tuque /tūk/ n Canadian English, var. toque [19th c. Canadian French, from the French toque, from the Basque tauka] 1 A close-fitting knitted cap, often with a long tapering end or tassel or pompom. 2 fig Something quintessentially Canadian.
souq /sūk/ n from the Arabic سوق var. souk 1 An open-air marketplace. 2 fig A central meeting place for the circulation of news and ideas.

Friday, February 25, 2011

Buffalo Time

In Mandiapalli village, almost any time is buffalo time. You can set your watch—as much as you’d need to around here—to the events in the daily routine of Bubalus bubalis, the Indian domestic water buffalo: an animal responsible for most of livelihood around this village in southwestern Orissa.

At dawn, they’re on the move, herds as small as ten or as large as thirty, heading for pastures of dried paddy-field hay or fresh green grass. Late morning, their single-file parade moves from the heat of the field to the damp coolness of the wallow; a shady stretch of mud perhaps, or even a pond.

There are two kinds of animals in this world: those who wallow, and those who don’t. We who don’t might not know what we’re missing, until we see a herd of buffalo wallowing.

Afterwards, it is buffalo nap time. That’s the afternoon gone. Then comes the magic hour before sunset, when the herds are on the move again, crossing roads, blocking rush-hour traffic, moving with all the urgency and purpose of Grateful Dead concert.

The other day I was riding on the back of a motorbike through a herd of buffalo as they crossed a narrow road en masse at a lazy twenty-degree angle. Imagine a game of Frogger, only the obstacles have horns and large, bony asses. We maneuvered between tail and nose in a prize-worthy attempt, and just barely emerged on the other side of buffalo stink in time to reach a nearby tea stall.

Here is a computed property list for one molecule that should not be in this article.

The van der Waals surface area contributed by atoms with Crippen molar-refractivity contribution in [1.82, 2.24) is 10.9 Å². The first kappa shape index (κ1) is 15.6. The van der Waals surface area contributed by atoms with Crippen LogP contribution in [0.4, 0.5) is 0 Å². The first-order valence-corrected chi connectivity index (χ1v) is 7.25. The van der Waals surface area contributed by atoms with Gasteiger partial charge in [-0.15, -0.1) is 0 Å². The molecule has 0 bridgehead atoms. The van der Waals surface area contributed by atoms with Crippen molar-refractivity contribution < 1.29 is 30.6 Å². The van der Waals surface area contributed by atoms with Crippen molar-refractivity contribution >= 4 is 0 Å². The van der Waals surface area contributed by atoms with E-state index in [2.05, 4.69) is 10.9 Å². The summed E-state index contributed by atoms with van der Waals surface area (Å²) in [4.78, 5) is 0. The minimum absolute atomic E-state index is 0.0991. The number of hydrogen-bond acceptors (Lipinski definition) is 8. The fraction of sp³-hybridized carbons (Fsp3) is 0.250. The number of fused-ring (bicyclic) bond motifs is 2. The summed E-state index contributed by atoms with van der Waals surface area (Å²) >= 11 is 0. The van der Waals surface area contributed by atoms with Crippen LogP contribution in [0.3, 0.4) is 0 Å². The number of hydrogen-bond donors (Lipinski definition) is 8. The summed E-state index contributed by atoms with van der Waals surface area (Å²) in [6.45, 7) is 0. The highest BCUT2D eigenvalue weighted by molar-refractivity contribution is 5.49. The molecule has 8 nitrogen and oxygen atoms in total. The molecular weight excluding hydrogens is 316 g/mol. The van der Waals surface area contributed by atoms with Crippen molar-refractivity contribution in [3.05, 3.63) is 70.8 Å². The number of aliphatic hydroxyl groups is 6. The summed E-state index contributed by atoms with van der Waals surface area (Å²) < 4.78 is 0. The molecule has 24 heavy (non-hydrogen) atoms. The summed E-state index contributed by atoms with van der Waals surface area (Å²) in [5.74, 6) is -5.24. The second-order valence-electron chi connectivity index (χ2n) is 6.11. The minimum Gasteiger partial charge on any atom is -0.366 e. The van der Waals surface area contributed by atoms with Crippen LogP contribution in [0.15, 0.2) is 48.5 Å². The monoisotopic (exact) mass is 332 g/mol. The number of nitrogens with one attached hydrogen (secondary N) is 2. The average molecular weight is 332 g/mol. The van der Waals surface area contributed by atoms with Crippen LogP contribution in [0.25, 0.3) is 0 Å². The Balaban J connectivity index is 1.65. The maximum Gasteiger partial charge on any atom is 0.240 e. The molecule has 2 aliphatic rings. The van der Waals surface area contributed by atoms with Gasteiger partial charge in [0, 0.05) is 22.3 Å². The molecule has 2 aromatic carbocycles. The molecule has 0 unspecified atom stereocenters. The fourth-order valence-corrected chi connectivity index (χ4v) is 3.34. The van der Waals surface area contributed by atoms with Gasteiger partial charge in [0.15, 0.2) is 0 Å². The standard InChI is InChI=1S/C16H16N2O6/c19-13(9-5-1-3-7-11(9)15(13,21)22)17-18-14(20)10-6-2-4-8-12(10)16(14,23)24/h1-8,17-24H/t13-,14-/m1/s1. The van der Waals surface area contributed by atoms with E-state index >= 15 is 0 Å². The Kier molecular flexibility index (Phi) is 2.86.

People around here love the buffalo for its superiority to cattle and oxen for ploughing paddy fields. Hides are sold for leather. Chiseled bones and horns become decorative jewellery and amulets. Dung makes excellent cheap fuel and fertilizer. But most beloved of the buffalo’s attributes is the healthily high fat content of its milk.

Yes, even tea time is buffalo time.

Thursday, February 17, 2011

The National Egg Co-ordination Committee

It all started about a year ago when my friend and I went up to work on his motorcycle, when I first noticed—off the side of a side road, about a half-mile from the railroad tracks in fact—a peculiar building. And this building, wouldn’t you know, had a chain across its entrance and a sign over top that read “National Egg Co-ordination Committee.”

Well I had never heard of a National Egg Co-ordination Committee before, so with a gleam in my eye, I rode off into the sunset in search of someone who could explain what it was.*

Turns out that none of my colleagues at the NGO I work with—almost all of whom pass this derelict building on the way to the office in a jungle village—knows what goes on at NECC. But they must have thought about it before, because when it piqued my interest, it was an opportunity for all of the jokes to come out of the bag.

One person said it was a government agency, set up within the bloated bureaucracy to count and tax the passage of eggs along the adjacent highway.

Another claimed it was a front for the mafia; albeit—I added—a front at which other mafia would, no doubt, derisively snicker.

Egg Pakoda:  Can't get this at Alice's Restaurant
Still a third person cracked wise that NECC exists to maintain the balance between omelettes and pakodas (well that's a hard-boiled egg, rolled in spicy, glowing-orange batter and deep fried), two opposing methods of egg preparation endemic to the local cuisine.